The miners would bring their trollies up to the rocky edge of the crater, before descending with carrying poles and baskets. At the end of their downhill journey they extracted the sulfur, painfully carrying it back up the slopes and into the awaiting trolley. For each kilogram of sulfur carried down the hill, they are paid 975 Rupiah. At the time of writing this works out to around ten Canadian cents. A tough miner can carry between seventy to eighty kilograms per trip. Most make a couple of trips a day, and some wake up at the crack of dawn so that they can make three. A productive miner can therefore earn up to $24 a day at this rate.

Work is grueling and conditions are harsh, breathing in the stench of concentrated sulfur. And the miners do this in full view of the tourists, armed with expensive cameras and rolls of hundred-thousand Rupiah bills in their pockets, ready for their next destination in Bali or Bangkok. People from two worlds collided on that rocky path to Ijen. This was the dark side of postcolonial Indonesia, the hardscrabble lives of the workers contrasting eerily with the tourists and rich locals.



Blue flames.

We descended into the pit. We had seen the stars in the sky above on the way up and the flash of distant lightning in the clouds, but at the top clouds of sulfur were rising around us as we snapped our gas masks on. The trolleys waited like patient dogs as their owners began their descent. A sign warned AWAS! Danger! Sometimes a toxic gas rose from the depths of the lake. Whereas sulfur had the unpleasant smell of rotting eggs, this one stank of a decaying corpse. At the first whiff you had to run, back up the slopes as quickly as your legs could carry you.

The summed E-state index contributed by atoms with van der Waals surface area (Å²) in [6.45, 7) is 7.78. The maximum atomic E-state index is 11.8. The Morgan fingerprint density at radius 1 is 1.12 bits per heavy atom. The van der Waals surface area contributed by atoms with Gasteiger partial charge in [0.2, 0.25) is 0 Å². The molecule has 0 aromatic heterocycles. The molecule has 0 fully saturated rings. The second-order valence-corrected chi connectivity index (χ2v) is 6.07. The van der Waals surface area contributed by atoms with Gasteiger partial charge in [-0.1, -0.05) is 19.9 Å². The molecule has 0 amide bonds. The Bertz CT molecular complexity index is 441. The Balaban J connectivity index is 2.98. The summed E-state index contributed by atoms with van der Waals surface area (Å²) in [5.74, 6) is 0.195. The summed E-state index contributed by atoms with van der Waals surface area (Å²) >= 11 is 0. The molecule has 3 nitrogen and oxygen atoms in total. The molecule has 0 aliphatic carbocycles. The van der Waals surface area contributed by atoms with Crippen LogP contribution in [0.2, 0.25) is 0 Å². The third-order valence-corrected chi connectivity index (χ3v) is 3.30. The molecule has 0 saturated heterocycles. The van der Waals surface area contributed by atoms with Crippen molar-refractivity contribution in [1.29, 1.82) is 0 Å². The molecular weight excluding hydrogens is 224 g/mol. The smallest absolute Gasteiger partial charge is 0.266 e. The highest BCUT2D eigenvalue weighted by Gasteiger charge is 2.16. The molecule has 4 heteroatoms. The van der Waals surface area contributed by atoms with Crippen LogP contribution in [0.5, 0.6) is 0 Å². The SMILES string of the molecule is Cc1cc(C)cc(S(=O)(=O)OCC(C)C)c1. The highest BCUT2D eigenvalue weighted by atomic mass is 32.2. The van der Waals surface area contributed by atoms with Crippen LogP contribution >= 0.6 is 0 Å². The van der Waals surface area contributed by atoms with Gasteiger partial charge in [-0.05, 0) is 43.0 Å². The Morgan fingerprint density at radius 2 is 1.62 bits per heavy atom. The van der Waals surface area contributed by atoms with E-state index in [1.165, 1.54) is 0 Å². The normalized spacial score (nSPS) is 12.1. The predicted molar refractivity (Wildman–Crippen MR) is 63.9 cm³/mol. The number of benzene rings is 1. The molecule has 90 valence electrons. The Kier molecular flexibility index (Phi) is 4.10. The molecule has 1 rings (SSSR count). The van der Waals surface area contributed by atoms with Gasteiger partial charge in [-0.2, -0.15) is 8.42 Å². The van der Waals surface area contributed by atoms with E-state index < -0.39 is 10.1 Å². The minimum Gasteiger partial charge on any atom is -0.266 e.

“I’m not going!” A German lady barked from in front of us, despite her guide assuring her of her safety. “I won’t go down there.”

I sucked in the putrid air, cautiously climbing down the steps and taking in the sight. A row of headlamps stretched down into the darkness, shining faintly through the smoke. Blond children who would go to school in Paris were rubbing shoulders with rich Mainland Chinese tourists. In the far distance the blue flames that made Ijen famous leapt up, flaming clouds of sulfuric gas blazing wildly as cameras flashed incessantly. Strangest of all was the sight of the workers, carefully threading their way past the visitors in search of sulfur.

The descent was slow; it ground our knees as we slowly picked our way into the crater. In the darkness you could hardly see and the rocks wobbled under our footsteps. If you slipped you would simply fall over loose rock down to the crater. Medical attention would be basic at best. My eyes began to sting–we were still so far away but the clouds of sulfur were like a toxic mist.